Careful! Using Reverse Osmosis Water For Wine Making Can Be A Problem

Using Reverse Osmosis In Wine MakingYour newsletter states that using distilled water for making wine is not recommended but what about tap water filtered via reverse osmosis? Can I use reverse osmosis water for wine making?

Thank You
John
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Hello John,

You are correct. We do not recommend using distilled water. Not only does the distilling process remove valuable, free oxygen from the water, but it also removes all the minerals. Both are much-needed commodities for the yeast during a fermentation. If either are missing, it can lead to a sluggish or stuck fermentation.

Likewise, we do not recommend using reverse osmosis water for wine making, either. While the free oxygen does remain in the water through osmosis filtering process, critical minerals are still being removed. Magnesium sulfate can be added back to the water in an attempt to restore it for fermentation, but this is more or less putting a band-aid on the issue.

Shop Magnesium SulfateYour better option would be to purchase bottled drinking water. These bottled drinking water typically will either have the original, natural minerals in them, or the water has been completely purified and then had an optimal blend of minerals added back. Either way, this would be a better option than using distilled or reverse osmosis water in wine making.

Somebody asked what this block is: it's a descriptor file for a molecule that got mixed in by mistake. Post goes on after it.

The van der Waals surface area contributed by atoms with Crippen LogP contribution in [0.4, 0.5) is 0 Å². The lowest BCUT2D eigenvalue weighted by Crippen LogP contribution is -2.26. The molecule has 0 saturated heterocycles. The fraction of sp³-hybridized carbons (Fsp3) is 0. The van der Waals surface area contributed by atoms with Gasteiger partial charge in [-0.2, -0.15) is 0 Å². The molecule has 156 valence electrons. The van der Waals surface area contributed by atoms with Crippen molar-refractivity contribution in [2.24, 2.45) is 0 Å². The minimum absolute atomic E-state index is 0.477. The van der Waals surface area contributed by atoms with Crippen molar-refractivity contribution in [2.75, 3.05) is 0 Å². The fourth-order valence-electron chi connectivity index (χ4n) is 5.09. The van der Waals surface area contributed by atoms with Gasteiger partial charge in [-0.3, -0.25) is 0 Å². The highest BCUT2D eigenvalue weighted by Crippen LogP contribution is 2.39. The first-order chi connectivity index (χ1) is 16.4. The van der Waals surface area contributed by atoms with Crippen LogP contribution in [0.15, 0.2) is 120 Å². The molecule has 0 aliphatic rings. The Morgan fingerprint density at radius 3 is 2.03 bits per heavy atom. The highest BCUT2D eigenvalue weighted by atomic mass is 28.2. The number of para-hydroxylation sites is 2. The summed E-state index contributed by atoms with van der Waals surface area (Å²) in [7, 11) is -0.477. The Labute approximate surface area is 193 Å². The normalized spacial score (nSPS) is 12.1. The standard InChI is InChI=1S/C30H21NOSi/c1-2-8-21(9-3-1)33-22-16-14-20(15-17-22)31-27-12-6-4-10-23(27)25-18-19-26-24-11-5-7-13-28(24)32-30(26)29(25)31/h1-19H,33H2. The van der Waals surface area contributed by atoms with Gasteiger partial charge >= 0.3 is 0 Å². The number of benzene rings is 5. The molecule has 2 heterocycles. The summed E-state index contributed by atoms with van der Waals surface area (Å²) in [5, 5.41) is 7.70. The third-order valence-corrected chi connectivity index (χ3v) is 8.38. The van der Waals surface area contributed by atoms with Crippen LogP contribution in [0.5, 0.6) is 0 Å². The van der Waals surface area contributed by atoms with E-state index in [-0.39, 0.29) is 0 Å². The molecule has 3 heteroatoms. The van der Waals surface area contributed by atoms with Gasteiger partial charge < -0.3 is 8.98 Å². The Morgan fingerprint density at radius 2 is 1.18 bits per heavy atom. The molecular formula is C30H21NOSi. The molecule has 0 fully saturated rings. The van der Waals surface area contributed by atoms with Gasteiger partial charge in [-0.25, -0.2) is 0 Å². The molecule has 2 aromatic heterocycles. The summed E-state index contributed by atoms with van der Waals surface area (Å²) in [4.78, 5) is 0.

It is also important to note that while free oxygen in the water is good for the fermentation, it is bad for the wine once the fermentation has completed. Having free oxygen in the wine after the fermentation can lead to oxidation or browning of the wine.

Fortunately, most all of the oxygen that is in the must before fermentation is either consumed by the yeast or quickly driven out by the CO2 gas from the fermentation. So, while we do recommend using water that is saturated in oxygen before the fermentation, after the fermentation, we recommend using distilled water for making any necessary adjustments or for topping-up after the fermentation.

To sum it up, using reverse osmosis water for wine making is really not ideal, essentially because of that lack of trace minerals that are removed in the process. You would be better served in most cases by using tap water over reverse osmosis or maybe even bottle drinking water, if you are so inclined. Shop Aeration System

Happy Wine Making,
Ed Kraus
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Ed Kraus is a 3rd generation home brewer/winemaker and has been an owner of E. C. Kraus since 1999. He has been helping individuals make better wine and beer for over 25 years.